Waiting for June to Negotiate with Microsoft? Don’t Bother!
There is a piece of common wisdom that has been rolling through the Software Asset Management community for a while now: negotiate with Microsoft in June to strike better deals on your licensing contracts. Unfortunately, like most tall tales, it lives purely because it continues to be repeated without regard to data or evidence. In fact, after completing hundreds of Microsoft negotiation projects over nearly a decade and negotiating over $1 billion in license contracts, we can confidently tuck this myth away as little more than folk wisdom. So where did this myth come from? And why has it become so prevalent in the SAM industry? Let’s dig deep and dispel this myth once and for all.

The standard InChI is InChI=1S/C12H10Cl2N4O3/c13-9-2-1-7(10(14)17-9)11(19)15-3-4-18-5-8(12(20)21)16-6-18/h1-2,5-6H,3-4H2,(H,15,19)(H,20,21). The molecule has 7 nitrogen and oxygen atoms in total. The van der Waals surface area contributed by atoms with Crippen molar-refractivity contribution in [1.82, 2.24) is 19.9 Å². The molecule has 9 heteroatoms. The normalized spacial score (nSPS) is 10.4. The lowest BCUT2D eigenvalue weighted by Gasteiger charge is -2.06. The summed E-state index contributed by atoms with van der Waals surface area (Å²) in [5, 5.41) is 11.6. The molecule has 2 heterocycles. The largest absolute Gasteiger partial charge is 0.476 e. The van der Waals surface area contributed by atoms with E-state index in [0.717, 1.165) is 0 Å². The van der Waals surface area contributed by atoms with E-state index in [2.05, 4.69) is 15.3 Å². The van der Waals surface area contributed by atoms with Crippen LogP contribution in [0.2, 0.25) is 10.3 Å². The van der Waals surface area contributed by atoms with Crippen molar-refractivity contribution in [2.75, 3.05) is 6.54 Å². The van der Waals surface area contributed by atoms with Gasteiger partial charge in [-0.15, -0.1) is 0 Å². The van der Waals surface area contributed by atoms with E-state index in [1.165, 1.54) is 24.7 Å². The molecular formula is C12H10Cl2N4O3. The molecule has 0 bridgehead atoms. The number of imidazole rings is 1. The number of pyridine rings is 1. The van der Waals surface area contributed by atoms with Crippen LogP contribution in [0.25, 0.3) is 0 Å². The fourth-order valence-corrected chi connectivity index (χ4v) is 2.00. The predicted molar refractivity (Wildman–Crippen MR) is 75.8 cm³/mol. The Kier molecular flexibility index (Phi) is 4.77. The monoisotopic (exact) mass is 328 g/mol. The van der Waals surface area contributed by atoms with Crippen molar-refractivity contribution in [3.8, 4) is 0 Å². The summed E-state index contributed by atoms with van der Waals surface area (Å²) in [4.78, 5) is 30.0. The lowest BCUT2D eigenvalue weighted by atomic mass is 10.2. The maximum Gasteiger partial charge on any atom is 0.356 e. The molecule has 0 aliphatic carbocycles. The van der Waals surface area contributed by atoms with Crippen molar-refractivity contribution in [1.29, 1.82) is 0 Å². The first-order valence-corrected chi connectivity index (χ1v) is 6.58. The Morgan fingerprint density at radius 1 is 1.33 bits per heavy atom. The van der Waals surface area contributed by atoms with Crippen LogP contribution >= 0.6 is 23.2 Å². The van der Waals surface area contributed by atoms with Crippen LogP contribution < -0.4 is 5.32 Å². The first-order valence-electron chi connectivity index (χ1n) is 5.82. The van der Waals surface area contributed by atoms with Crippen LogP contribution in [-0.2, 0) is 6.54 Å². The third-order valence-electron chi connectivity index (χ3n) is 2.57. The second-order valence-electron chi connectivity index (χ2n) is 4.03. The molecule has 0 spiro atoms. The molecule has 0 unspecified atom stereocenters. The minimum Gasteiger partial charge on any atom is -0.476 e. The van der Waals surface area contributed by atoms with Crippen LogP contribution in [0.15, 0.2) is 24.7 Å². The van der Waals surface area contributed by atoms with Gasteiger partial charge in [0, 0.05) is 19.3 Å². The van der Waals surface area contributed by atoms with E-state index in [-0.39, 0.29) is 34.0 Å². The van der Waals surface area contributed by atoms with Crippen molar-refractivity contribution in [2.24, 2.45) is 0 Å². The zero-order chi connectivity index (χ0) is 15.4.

June is Microsoft’s Fiscal End of Year
The myth that Microsoft is willing to give better deals stems from the fact that June is the end of Microsoft’s fiscal year. While many businesses try to shore up any negotiations to boost their end-of-year earnings, we assure you that Microsoft is well ahead of you. For a corporation as large as Microsoft, making a last-minute sale of even a few million dollars at a huge discount for the year-end doesn’t make sense on the scale that Microsoft plays at. They know you need their software or face a huge hassle when you try to move away from their products, as the scientists at CERN are currently finding. So why should they care whether you buy today or tomorrow? Microsoft knows they’ll get your money eventually.